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Kingsley, Levi Gleason
Age: 30, credited to Rutland, VT
Unit(s): 1st VT INF, 12th VT INF
Service: comn 2LT, Co. K, 1st VT INF, 5/9/61 (5/9/61), m/o 8/15/61; comn MAJ, 12th VT INF, 9/26/62 (10/2/62), m/o 7/14/63 [College: NU 56]
See Legend for expansion of abbreviationsVITALS
Birth: 05/26/1832, Shrewsbury, VT
Burial: Evergreen Cemetery, Rutland, VT
Gravestone photographer: Jennifer Snoots
Findagrave Memorial #: 18987551
Alias?: None noted
Pension?: Yes, 7/31/1902, VT
Portrait?: Gibson Collection, VHS Collections, History of Rutland County, off-site
College?: NU 56
Veterans Home?: VT
(If there are state digraphs above, this soldier spent some time in a state or national soldiers' home in that state after the war)
Remarks: See Benedict's Army Life in Virginia
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Evergreen Cemetery, Rutland, VT
Check the cemetery for location/directions and other veterans who may be buried there.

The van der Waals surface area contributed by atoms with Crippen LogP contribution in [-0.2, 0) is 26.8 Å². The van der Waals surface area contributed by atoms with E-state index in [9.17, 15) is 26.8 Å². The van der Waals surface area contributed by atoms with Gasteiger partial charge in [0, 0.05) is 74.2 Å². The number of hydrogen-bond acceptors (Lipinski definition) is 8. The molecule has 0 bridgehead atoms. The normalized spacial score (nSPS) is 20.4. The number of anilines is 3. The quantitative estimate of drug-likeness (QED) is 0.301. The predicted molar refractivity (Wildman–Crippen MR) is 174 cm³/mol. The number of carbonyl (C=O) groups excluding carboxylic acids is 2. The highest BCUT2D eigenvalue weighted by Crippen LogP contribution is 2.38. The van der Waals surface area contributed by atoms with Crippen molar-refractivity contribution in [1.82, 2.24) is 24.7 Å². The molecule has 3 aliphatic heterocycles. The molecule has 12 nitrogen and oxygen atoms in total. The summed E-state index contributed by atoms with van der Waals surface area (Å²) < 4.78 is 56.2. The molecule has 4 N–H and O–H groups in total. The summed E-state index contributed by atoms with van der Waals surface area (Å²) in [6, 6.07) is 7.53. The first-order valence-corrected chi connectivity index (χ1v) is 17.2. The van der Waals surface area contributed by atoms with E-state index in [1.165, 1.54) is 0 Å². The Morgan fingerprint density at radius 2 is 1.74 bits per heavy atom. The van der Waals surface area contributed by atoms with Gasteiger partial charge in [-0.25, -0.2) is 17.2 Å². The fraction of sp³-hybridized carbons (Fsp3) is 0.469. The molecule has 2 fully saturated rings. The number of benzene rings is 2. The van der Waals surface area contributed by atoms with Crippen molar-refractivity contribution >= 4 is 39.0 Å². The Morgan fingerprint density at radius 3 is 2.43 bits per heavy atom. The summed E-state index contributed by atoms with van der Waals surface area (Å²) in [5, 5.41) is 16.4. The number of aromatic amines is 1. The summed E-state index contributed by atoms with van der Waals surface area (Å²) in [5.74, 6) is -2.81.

Levi Gleason, son of Harvey and Elvira Gleason Kingsley, was born in Shrewsbury, May 21, 1832. His maternal grandfather, Stephen Gleason, was a prominent citizen of Shrewsbury, and with him Levi G. passed a portion of his youth, receiving the education of the com- mon schools of that day and afterward attending for two terms the Brandon Seminary ; in 1854 he was at Norwich University (a military school at Norwich, Vt.), which in 1882 very deservedly conferred upon him the honorary degree of Bachelor of Sciences. He has been a trustee of his alma mater for the past fifteen years and has done much to promote its interests. During the intervals of his periods of study he assisted his father in the woolen mill, into whose possession it had passed; in teaching school a short time, and for a time acting as station agent on the railroad at East Clarendon. From 1857 to 1859 he was employed at Rutland in the freight department of the Rutland and Burlington Railroad. In the latter year with Benjamin French, he purchased the hardware store of J. & A. Landon, where the wholesale grocery store of E. D. Keyes & Co. now is. The business was removed in 1863 to the present location and the partnership ceased with the death of Mr. French in 1865, since which Mr. Kingsley has conducted the business alone, and has added largely to it as the growth of the town demanded; it is now one of the most complete establishments in the State.